The married team of tunesmith Laurence Juber and comedy writer Hope Juber have wrought an infectious 18-song score, chronicling the comedic rise and fall of three homemakers who become pop superstars. The tunes far outdistance the clunky book by the distaff Juber and Ellen Guylas. Though helmer Kelly Ann Ford fails to solve the basic problem of how to move her unwieldy ensemble about the Whitefire Theater’s miniscule stage, this does not diminish the zesty vocal output of Jamey Hood, Corinne Dekker and Jayme Lake, complimented greatly by the choreography of Kay Cole.
“It’s the Housewives!” follows in the tradition of such musical spoofs as “Spinal Tap” and “A Mighty Wind,” distilling the essence of all the band-on-the-rise cliches into the history of three happy housewives who get their start performing a musical spoof about household malfunctions (“Call a Repairman”) for a PTA show. Subsequently, the threesome of Becca (Hood), Lynn (Dekker) and Lexie (Lake) travel the full circle of pop star inevitability.
Laurence Juber, a Grammy winner as lead guitarist for Wings, and Emmy-nominated Hope Juber (TV Land’s “Still Brady After All These Years”) plow through the often-bumpy field of marital bliss to hilarious effect. Such odes to domesticity as “Ironing Bored,” “In Sink and At Your Disposal,” “Permanent Wave” and “I’ve Been Defrosting All Day” are as musically rewarding as they are lyrically inventive.
The three Housewives are impressive musical complements to each other. Hood’s Becca exhibits admirable rock chops on the rhythmic “Domestiphobia” and the maniacal “Erica, You Bitch.” The most comically adept of the three, Lake inhabits the persona of blond, clueless Lexie, purring through the ballad “Be My Baby Sitter.” Dekker is dead-on as domestically compulsive Lynn, who can’t help but dominate the other two when given the chance (“Football Widow”).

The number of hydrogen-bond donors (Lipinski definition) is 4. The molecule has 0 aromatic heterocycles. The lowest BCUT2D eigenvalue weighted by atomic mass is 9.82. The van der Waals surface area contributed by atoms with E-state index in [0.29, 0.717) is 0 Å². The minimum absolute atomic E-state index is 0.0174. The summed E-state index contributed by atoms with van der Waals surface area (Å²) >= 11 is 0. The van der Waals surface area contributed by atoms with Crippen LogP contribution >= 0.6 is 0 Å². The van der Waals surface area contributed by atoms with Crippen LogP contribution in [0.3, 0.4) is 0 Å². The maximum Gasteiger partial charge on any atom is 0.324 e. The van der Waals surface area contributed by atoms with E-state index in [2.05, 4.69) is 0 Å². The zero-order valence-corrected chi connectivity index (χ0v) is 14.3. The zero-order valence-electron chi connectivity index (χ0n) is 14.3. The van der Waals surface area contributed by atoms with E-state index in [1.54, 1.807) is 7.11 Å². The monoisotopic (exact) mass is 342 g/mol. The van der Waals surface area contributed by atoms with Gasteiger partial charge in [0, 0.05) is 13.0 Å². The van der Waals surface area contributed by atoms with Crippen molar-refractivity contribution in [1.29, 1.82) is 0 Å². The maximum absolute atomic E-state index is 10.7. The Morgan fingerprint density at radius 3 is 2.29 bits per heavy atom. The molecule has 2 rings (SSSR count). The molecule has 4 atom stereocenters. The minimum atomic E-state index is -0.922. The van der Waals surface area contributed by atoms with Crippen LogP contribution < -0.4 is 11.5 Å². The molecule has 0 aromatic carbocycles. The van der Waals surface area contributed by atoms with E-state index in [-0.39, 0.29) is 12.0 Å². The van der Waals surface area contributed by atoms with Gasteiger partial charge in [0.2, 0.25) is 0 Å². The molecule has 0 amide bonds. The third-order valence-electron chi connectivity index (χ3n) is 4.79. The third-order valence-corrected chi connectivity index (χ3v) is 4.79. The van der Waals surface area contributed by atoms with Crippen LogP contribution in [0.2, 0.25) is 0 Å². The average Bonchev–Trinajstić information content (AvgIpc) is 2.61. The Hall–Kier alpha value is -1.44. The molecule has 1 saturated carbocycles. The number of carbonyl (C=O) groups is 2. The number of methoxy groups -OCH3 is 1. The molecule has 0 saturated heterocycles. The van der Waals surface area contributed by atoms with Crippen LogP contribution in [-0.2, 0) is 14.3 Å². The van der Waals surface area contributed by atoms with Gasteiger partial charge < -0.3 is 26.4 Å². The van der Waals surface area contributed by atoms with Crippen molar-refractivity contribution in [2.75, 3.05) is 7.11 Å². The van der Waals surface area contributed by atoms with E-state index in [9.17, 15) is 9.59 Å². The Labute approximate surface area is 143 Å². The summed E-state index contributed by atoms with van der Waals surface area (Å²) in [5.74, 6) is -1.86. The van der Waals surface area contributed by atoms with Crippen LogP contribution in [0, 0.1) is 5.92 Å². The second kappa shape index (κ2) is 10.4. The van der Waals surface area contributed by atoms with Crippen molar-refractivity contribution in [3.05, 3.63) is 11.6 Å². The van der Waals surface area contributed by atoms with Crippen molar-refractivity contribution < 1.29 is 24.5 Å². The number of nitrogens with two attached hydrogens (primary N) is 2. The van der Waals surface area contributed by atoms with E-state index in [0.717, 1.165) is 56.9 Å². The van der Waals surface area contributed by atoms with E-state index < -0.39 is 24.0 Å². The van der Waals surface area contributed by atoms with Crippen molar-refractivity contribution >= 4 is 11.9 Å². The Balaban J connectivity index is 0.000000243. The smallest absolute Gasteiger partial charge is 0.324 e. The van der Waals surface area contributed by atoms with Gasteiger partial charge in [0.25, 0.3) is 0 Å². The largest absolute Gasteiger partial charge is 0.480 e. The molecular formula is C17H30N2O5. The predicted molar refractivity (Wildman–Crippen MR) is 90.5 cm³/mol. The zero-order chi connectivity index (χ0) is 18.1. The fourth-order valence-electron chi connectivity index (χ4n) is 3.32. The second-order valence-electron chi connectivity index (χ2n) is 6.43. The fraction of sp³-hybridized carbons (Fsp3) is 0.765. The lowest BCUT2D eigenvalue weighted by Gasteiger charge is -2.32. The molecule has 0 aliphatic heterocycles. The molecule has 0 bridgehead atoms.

The songs and the singers have a great ally in Cole, who seamlessly unites the subject of each song with its musical rhythms, including a colorful salsa tribute to vacuum cleaners (“It Sucks”) and a Supremes-like homage to pregnancy (“It Started With a Kiss”). Cole’s dance moves are doubly enhanced by the caricature-perfect costumes of Sharell Martin and the wigs of Diane Martinous.
Proving a disservice to this worthy musical output is the Juber/Guylas book that features a retired Becca (now called Rebecca), played by Terri Homberg-Olsen, heavy-handedly narrating the history of the Housewives to her plumber (Vince Cefalu), who operates as a one-person Greek chorus to her narrative. As the narrated segments flow into the actual musical numbers, Rebecca and her plumber are too often reduced to static figures frozen to the back of the set.
Helmer Ford does her best to stage the varied character machinations of Jed Alexander, Roger Cruz, Susan Mullen and Anthony DeSantis, who too often prove to be extraneous plot fodder.